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Drew Lecher

Slo-mo into the pillow…

July 18, 2008 at 2:01 AM

So you want to traverse from one position to another.

The simplest move is to pull the hand via the closing of the left arm toward the body. That’s it.

Practice slo-mo (slow motion) with a very light touch, maintaining the shape of the left hand, but adjusting it’s size — smaller higher and bigger lower. The lower fingers will ‘shrink up’ toward a higher finger, when shifting up on all but the 1st finger and, vice versa, the lower fingers will expand (open) away from the higher finger when shifting down.

One of the secrets of great shifts is maintaining the ‘face’ (fingernail) of the shifting finger. Keep the contact evenly balanced on both sides of the string being played. When playing on one string do not roll over to the lower string side.

When going into higher positions, anticipate the soon needed lifting of the hand over the top by having the thumb flow behind the shift and come under the neck so it is in position to continue support of the instrument. It will look like a hitchhiker’s thumb. DO NOT GRAB THE NECK IN THE PROCESS.

Now —

Move very slow and very deliberate and be very observant.

Maintain your wrist form in the lower 3 or 4 positions — depending on the string being played combined with hand/arm/shoulder size. The movement of fingertip, hand and arm must be simultaneous.

Slo-mo into the pillow/note and allow no whiplash/wobble upon arrival. Initially use no vibrato and simply achieve the purest pitch imaginable. As these are sped up, the silky smoothness, balance and flow must be maintained even when playing lightning fast at speeds over 800 notes per minute.

When vibrato is added, the first move will be one of descending pitch and return. Also do this slo-mo to maintain balance and clarity of action. Subsequently, this can be easily sped up to desired effect — season to taste:-)

Hope this helps—

Author of
Violin Technique: The Manual, How to master…
Viola Technique: The Manual, How to master…

P.S. For more details and different types of shifts, see my previous articles on Shifting in the earlier GPS 2 Shifting articles.

From Ray Randall
Posted on July 18, 2008 at 11:19 PM
Good advice.
I loaned your book to my
superb teacher, she took it with her on vacation from the SLSO. She especially liked your caboose analagy
for intonation.
From Drew Lecher
Posted on July 19, 2008 at 2:10 AM
Thanks Ray. Hope she joins the train:-)
From Christian Vachon
Posted on July 19, 2008 at 11:27 AM
Mr. Lecher,

What a great post! It's funny, I just came back from a summer festival where I was teaching. I explain shifting exactly the same what. I even add that for coordination, it can help to feel both forearms moving at the same speed during the shifts. And yet, with all the students and backgrounds, none of them know any of this, all had problems with shifting, and yet can shift terrifically in 48 hours (provided they are also explained guide fingers).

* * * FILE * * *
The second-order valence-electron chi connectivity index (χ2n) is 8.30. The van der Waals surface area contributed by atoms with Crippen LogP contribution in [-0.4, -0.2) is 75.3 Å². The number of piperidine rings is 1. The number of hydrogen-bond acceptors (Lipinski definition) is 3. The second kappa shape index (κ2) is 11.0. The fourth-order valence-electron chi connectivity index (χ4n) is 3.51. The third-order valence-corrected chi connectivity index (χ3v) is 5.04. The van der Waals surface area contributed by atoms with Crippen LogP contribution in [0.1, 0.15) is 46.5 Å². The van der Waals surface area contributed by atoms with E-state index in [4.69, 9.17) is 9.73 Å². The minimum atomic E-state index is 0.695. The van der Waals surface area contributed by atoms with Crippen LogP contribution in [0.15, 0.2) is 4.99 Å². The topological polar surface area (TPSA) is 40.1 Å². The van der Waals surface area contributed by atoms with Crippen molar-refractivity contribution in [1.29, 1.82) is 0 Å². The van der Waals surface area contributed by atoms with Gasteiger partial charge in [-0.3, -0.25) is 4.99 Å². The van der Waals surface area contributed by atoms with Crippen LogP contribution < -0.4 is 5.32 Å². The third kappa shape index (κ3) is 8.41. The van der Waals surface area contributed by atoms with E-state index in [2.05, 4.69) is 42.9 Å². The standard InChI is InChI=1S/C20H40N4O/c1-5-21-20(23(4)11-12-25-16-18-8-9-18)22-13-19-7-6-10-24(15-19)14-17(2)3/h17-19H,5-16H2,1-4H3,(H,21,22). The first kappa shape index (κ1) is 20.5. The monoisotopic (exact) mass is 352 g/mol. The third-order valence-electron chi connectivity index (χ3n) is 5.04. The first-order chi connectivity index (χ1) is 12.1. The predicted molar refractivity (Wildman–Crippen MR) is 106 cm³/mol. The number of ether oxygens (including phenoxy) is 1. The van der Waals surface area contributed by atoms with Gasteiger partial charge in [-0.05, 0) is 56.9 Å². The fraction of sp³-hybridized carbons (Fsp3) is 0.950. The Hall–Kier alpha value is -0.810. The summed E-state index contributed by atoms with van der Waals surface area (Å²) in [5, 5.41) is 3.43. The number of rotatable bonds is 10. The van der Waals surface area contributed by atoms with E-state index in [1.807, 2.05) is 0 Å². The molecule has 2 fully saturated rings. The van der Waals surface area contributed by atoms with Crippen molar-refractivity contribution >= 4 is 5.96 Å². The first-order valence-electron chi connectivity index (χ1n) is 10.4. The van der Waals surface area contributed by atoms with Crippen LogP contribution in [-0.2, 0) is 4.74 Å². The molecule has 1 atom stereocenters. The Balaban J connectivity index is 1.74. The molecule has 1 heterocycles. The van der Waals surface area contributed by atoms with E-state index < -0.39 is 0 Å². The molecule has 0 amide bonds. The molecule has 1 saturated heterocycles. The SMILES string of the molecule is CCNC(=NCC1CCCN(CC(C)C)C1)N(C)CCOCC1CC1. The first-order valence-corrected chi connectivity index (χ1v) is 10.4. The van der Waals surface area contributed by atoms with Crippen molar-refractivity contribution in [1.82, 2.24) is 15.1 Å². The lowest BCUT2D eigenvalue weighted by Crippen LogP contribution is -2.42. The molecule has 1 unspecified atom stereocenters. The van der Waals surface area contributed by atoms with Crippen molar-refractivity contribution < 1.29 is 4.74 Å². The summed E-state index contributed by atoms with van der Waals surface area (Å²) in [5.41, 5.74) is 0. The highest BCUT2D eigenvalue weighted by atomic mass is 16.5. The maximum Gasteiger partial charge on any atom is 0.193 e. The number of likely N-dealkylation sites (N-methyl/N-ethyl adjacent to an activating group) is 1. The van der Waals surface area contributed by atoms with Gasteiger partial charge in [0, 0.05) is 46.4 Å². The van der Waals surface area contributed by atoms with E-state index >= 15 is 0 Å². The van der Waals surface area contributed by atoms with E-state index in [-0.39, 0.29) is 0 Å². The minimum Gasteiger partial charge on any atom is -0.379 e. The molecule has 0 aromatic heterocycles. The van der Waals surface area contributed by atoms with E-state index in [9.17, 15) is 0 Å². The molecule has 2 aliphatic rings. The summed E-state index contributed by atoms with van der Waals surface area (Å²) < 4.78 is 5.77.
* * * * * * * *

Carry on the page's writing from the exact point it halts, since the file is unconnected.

To me, this seems just logical (I was not even explained this as a student) and yet, nobody teaches it - UNTIL I READ YOU THAT IS :) - so why not?

To anyone reading this post who doesn't know this, I urge you, since are receiving the best possible advice on shifting here for free, take advantage of it and try it. You will be amazed at the quick massive improvement that will occur!

Thank you for posting this Mr. Lecher, and all my best!

Christian Vachon

From Karen Allendoerfer
Posted on July 19, 2008 at 1:52 PM
Drew, I'm so glad you're back, I've missed your posts. It's a neat experience to go back to the old ones that I wasn't ready for the first time I saw them--like the repetition hits. That one is for whatever reason really hitting home now for me.

This one is another one that I think I might be ready for soon, and it gives me a way to talk about these issues with my teacher that is very helpful. Thanks!

From Drew Lecher
Posted on July 20, 2008 at 10:38 PM
Thanks Christian.
Sometimes the simplest things are overlooked and they are truly the most important. Keep hitting the basic concepts of getting around the violin and the students will keep improving at a good pace. Then it is easy for them to relate to the more challenging concepts technically and musically.

Sounds like you had a very rewarding teaching experience.

Hi Karen and thanks.
Things just got a bit hectic and I cannot keep up the pace I was doing. Glad the Rep Hits are beginning to click along with this.

The books I have written contain literally 100’s of tips. These are just the tip of the iceberg.

Glad they help—

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